How B &B keeps a sharp `Edge' for Procter & GambleErwin
W. (Nick) Nicholson is a vice president of Benton & Bowles and producer of the CBS -TV series, Edge of Night, a show produced by B &B for Procter & Gamble. Before joining CBS -TV as a studio- audience usher in 1954, Mr. Nicholson was a schoolteacher in Buffalo, N.Y. At CBS -TV, he eventually be- came a director. He joined B &B in 1966 as a producer of Edge of Night.
Judging from recent events, keeping personal tapes around would be potentially dangerous. With this in mind, I recently listened to some of my own taped notes, dictated into my home recorder at odd hours of the day and night, and concluded that if they should inadvertently fall into the wrong hands, I could be in big trouble. A random sample disclosed that as re- cently as two months ago, I sensed the need to insure the silence of Babs Micelli, who clearly knew too much about the present situation. Speaking into the mike in quiet and measured tones, I explored various alternative methods of keeping her quiet, and with evident reluctance concluded she had to die. I didn't want her to die. I knew I would miss her terribly and that other people would also. We had all grown fond of her, but it was simply a question of survival. Either she died or the whole damnable story would come out. There was a short gap in the tape at that point (I believe I may have inadvertently erased a short portion of the tape, or possibly it was a malfunction of the machine). Whatever the reason, the next audio indicated that I had overcome my qualms and was ready to recommend to my associates that Babs be shot. Other random samplings disclosed that in June of last year, I clearly stated that Jake Berman would have to die, that there was no other alternative. Were these the rantings of a homicidal maniac? No, merely part of the job of producing a daytime drama. They are verbal memoranda either for me to remember or something to discuss with our writer. But what would have happened had these tapes fallen into the wrong hands? I might have had to do some fast explaining.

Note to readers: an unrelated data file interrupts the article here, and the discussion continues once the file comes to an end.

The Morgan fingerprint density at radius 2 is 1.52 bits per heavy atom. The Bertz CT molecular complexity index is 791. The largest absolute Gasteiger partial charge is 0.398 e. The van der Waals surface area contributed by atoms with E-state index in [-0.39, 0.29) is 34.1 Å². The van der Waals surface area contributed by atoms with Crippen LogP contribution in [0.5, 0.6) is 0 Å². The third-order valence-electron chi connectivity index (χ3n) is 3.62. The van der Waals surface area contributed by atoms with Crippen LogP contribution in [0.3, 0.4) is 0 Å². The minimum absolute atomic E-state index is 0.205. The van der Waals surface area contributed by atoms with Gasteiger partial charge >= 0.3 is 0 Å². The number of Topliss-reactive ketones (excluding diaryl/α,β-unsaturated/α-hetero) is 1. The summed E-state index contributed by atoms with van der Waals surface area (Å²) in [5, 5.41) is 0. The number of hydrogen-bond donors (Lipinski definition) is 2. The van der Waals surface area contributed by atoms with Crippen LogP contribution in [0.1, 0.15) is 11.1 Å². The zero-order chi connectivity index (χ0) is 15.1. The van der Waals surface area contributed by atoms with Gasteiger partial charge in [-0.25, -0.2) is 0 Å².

The daytime serial. How did it all start? Why did it start? There was a need, a long time ago, back in the early days of radio, in those days of the audio experi- ence. The woman stayed at home. Her life was full, but often drab. Radio was that magic carpet ride out of the kitchen or laundry room into a world of make - believe. It was that moment of pathos or a heartwarming grin at life that almost certainly saved the day for many during the grim, early thirties. But it didn't stop there. It went on into the forties, through the transition from radio to television, and daytime serials are very much a part of the scene today. What about this form of drama that has survived wars, social change, political upheavals and the rating game for nearly half a century? People continue to faithfully follow them because the basic needs have not changed -other things perhaps, but not the basic needs. Call it escapism, call it therapy, call it anything you like, but daytime serials fulfill a very vital function in the American lifestyle. In radio days, they were called soap operas. Today, we in the field choose to call them daytime dramas or daytime serials. I think we have earned that right by virtue of the increasingly mature level of writing and production employed.